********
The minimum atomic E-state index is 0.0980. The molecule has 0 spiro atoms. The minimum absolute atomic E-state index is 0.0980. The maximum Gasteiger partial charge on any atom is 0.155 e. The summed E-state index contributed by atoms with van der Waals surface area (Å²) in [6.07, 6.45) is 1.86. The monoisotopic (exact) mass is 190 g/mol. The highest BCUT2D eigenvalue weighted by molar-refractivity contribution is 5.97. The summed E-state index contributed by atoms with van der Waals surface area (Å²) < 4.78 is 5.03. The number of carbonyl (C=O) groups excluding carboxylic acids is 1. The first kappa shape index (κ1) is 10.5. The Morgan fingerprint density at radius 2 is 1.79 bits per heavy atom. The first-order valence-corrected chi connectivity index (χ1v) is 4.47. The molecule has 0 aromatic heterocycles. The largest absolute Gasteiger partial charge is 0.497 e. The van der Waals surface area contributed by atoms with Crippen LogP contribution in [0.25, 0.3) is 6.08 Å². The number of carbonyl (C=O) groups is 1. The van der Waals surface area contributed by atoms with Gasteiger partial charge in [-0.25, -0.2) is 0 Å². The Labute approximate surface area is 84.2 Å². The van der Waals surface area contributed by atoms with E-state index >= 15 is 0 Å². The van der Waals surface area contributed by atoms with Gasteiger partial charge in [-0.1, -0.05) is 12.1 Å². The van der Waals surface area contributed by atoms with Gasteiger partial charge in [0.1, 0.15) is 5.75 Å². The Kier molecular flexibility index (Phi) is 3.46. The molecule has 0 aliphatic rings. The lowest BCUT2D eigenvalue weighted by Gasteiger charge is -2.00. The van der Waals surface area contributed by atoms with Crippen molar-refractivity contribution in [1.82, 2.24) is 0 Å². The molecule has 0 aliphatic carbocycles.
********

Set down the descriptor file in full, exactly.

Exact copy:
The minimum atomic E-state index is 0.0980. The molecule has 0 spiro atoms. The minimum absolute atomic E-state index is 0.0980. The maximum Gasteiger partial charge on any atom is 0.155 e. The summed E-state index contributed by atoms with van der Waals surface area (Å²) in [6.07, 6.45) is 1.86. The monoisotopic (exact) mass is 190 g/mol. The highest BCUT2D eigenvalue weighted by molar-refractivity contribution is 5.97. The summed E-state index contributed by atoms with van der Waals surface area (Å²) < 4.78 is 5.03. The number of carbonyl (C=O) groups excluding carboxylic acids is 1. The first kappa shape index (κ1) is 10.5. The Morgan fingerprint density at radius 2 is 1.79 bits per heavy atom. The first-order valence-corrected chi connectivity index (χ1v) is 4.47. The molecule has 0 aromatic heterocycles. The largest absolute Gasteiger partial charge is 0.497 e. The van der Waals surface area contributed by atoms with Crippen LogP contribution in [0.25, 0.3) is 6.08 Å². The number of carbonyl (C=O) groups is 1. The van der Waals surface area contributed by atoms with Gasteiger partial charge in [-0.25, -0.2) is 0 Å². The Labute approximate surface area is 84.2 Å². The van der Waals surface area contributed by atoms with E-state index >= 15 is 0 Å². The van der Waals surface area contributed by atoms with Gasteiger partial charge in [-0.1, -0.05) is 12.1 Å². The van der Waals surface area contributed by atoms with Gasteiger partial charge in [0.1, 0.15) is 5.75 Å². The Kier molecular flexibility index (Phi) is 3.46. The molecule has 0 aliphatic rings. The lowest BCUT2D eigenvalue weighted by Gasteiger charge is -2.00. The van der Waals surface area contributed by atoms with Crippen molar-refractivity contribution in [1.82, 2.24) is 0 Å². The molecule has 0 aliphatic carbocycles.